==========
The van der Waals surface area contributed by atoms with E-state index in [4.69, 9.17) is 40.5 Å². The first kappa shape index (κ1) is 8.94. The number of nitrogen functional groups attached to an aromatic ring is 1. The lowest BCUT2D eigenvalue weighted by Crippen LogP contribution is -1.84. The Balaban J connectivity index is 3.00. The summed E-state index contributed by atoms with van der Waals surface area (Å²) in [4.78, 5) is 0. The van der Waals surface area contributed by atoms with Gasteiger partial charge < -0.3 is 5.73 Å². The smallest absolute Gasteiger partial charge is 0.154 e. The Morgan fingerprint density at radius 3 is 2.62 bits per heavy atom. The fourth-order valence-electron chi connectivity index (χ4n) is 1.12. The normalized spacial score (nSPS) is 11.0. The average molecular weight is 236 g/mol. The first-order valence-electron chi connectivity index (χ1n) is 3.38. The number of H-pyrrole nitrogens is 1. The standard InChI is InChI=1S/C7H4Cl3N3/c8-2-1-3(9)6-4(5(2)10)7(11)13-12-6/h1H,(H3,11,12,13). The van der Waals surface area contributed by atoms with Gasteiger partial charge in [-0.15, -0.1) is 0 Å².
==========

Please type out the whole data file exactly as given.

The van der Waals surface area contributed by atoms with E-state index in [4.69, 9.17) is 40.5 Å². The first kappa shape index (κ1) is 8.94. The number of nitrogen functional groups attached to an aromatic ring is 1. The lowest BCUT2D eigenvalue weighted by Crippen LogP contribution is -1.84. The Balaban J connectivity index is 3.00. The summed E-state index contributed by atoms with van der Waals surface area (Å²) in [4.78, 5) is 0. The van der Waals surface area contributed by atoms with Gasteiger partial charge < -0.3 is 5.73 Å². The smallest absolute Gasteiger partial charge is 0.154 e. The Morgan fingerprint density at radius 3 is 2.62 bits per heavy atom. The fourth-order valence-electron chi connectivity index (χ4n) is 1.12. The normalized spacial score (nSPS) is 11.0. The average molecular weight is 236 g/mol. The first-order valence-electron chi connectivity index (χ1n) is 3.38. The number of H-pyrrole nitrogens is 1. The standard InChI is InChI=1S/C7H4Cl3N3/c8-2-1-3(9)6-4(5(2)10)7(11)13-12-6/h1H,(H3,11,12,13). The van der Waals surface area contributed by atoms with Gasteiger partial charge in [-0.15, -0.1) is 0 Å².